Sunday, January 03, 2010

Jay Earley - IFS and Diamond approaches to the Inner Critic

Another excellent "inner critic" post from Internal Family Systems blog.

I was recently asked a question by a member of my professional IFS telecourse. He is a Diamond Approach student and knows that I am also. In fact, I have been a Ridhwan (Diamond Approach) student for 15 years and have grown enormously as a result of my work on this spiritual path. The Diamond Approach incorporates quite a bit of sophisticated psychology into its spiritiual work, and it has a way of working with the Inner Critic, which it calls the superego, that is quite different from that of IFS. He wanted to know how I compared the two approaches.

It turns out that a wrote an article a few years ago discussing what IFS has to offer to Diamond Approach students, and the IFS approach to the superego/inner critic is included. Here is the section of that article that deals with the inner critic. The article is written for Diamond Approach (DA) students and assumes a fairly detailed understanding of that system.

Working with the Superego

The DA sees the superego as a set of structures in the soul that have been introjected from the parents (or other caretakers). It attempts to maintain the status quo in the soul by keeping you away from certain feelings that it considers unmanageable or unacceptable and by directing you toward certain ego ideals. This is seen as an introjection of your parents, who originally did these things. Once created, the superego is assumed to operate more or less automatically. If your father judged you as incompetent, then your superego will judge you in a similar way because it is an introject of your father. It may judge you for something other than competence, but it will judge you in a similar way to your father.

IFS believes that each person has one or more parts that have a superego-like role, judging and controlling you through attacks. Where the DA sees each component of the superego as an introject, IFS sees each component as a part that carries a burden which is an introject. In IFS each part has a current motivation for what it does, including parts that have a superego function. This motivation is always an attempt to do something that the part believes is positive for you (even if the part actually ends up doing something painful or destructive). In the above example, if you get to know the part that is judging you as incompetent and find out why it is doing that, you might discover that it is doing this in order to make you try harder so you will be successful. It might be trying to get you to succeed so you can get people’s approval instead of their judgment. Or it might have some other motivation.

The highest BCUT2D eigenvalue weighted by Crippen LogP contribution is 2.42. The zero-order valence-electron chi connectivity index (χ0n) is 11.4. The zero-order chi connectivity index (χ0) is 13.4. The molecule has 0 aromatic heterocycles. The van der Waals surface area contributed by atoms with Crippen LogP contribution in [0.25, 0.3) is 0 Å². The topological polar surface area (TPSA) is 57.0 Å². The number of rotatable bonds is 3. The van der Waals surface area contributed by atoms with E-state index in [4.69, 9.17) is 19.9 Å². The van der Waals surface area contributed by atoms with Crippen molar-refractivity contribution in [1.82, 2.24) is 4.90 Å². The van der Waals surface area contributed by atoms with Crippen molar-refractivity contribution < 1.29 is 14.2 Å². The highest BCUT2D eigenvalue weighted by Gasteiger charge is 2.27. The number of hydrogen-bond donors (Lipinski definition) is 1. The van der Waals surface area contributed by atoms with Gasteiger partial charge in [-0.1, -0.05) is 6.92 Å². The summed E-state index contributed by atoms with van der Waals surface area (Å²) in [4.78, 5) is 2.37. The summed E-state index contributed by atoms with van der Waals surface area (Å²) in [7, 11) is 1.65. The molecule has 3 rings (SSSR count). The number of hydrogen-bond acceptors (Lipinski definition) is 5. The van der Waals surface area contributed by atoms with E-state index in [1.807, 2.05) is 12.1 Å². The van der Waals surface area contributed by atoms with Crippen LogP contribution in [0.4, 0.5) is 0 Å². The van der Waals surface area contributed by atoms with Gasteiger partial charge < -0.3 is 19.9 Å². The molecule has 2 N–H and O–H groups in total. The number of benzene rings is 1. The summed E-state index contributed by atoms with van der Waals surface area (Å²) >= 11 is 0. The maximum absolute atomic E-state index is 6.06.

The Diamond Approach would agree that the superego might be trying to make you work harder, but if so, it would see this as an introject of the father’s desire for you to work harder. From an IFS perspective, the superego part is judging you for its own reasons now, which may or may not be modeled after your father. A superego part’s current motivations are colored by the past, but they aren’t a mechanical recreation of it. IFS would agree that the part might be carrying a burden of being judgmental that was introjected from the father, but this burden is seen as not intrinsic to the part itself, and therefore the part can change this attitude. This has important ramifications for how to work with superego parts, as we will see below.

From an IFS perspective, a superego part is a protector. Whatever its motivation, it always involves a positive intent, even if it doesn’t have a positive result. The IFS approach to working with a superego part (as with any protector) is to get to know it from a curious, accepting, compassionate place, and to find out what its positive intent is for you. In our example, the judging part is trying to get you to work harder to protect you from being judged as incompetent by people. The part is actually tearing you down and making you feel bad about yourself because it carries a judgmental burden (introjected from the father); however, it is doing this in a distorted attempt to help you. Notice the irony here. The superego part is trying to protect you from feeling deficient, which is the very thing it is causing you to feel.

Understanding the positive intent of a superego part usually begins to shift things. You begin to see it not as a powerful opponent, but rather as a part that is concerned about your well-being but is acting out its concern in a destructive way. You realize that it cares about your being judged by people and wants you to get approval. This makes it easier for you and the superego part to cooperate. This part took on this burden of attacking when you were a child, and so it is really a child part that is puffed up to look powerful.